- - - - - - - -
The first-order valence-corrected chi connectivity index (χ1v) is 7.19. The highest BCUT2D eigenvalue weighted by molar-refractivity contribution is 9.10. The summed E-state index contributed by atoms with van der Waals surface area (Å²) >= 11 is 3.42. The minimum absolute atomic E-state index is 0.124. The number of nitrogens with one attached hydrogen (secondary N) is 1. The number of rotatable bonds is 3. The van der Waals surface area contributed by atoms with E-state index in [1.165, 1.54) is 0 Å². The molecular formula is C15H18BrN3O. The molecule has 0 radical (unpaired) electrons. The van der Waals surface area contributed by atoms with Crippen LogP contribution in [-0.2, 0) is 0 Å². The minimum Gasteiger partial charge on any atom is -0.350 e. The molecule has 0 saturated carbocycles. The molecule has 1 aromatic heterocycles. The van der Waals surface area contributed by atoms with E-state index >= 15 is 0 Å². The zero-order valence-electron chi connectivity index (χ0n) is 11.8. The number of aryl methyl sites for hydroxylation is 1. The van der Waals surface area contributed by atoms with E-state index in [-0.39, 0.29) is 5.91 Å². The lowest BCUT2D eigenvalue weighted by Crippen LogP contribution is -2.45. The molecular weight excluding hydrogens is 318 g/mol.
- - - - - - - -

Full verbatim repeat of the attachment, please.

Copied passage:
The first-order valence-corrected chi connectivity index (χ1v) is 7.19. The highest BCUT2D eigenvalue weighted by molar-refractivity contribution is 9.10. The summed E-state index contributed by atoms with van der Waals surface area (Å²) >= 11 is 3.42. The minimum absolute atomic E-state index is 0.124. The number of nitrogens with one attached hydrogen (secondary N) is 1. The number of rotatable bonds is 3. The van der Waals surface area contributed by atoms with E-state index in [1.165, 1.54) is 0 Å². The molecular formula is C15H18BrN3O. The molecule has 0 radical (unpaired) electrons. The van der Waals surface area contributed by atoms with Crippen LogP contribution in [-0.2, 0) is 0 Å². The minimum Gasteiger partial charge on any atom is -0.350 e. The molecule has 0 saturated carbocycles. The molecule has 1 aromatic heterocycles. The van der Waals surface area contributed by atoms with E-state index >= 15 is 0 Å². The zero-order valence-electron chi connectivity index (χ0n) is 11.8. The number of aryl methyl sites for hydroxylation is 1. The van der Waals surface area contributed by atoms with E-state index in [-0.39, 0.29) is 5.91 Å². The lowest BCUT2D eigenvalue weighted by Crippen LogP contribution is -2.45. The molecular weight excluding hydrogens is 318 g/mol.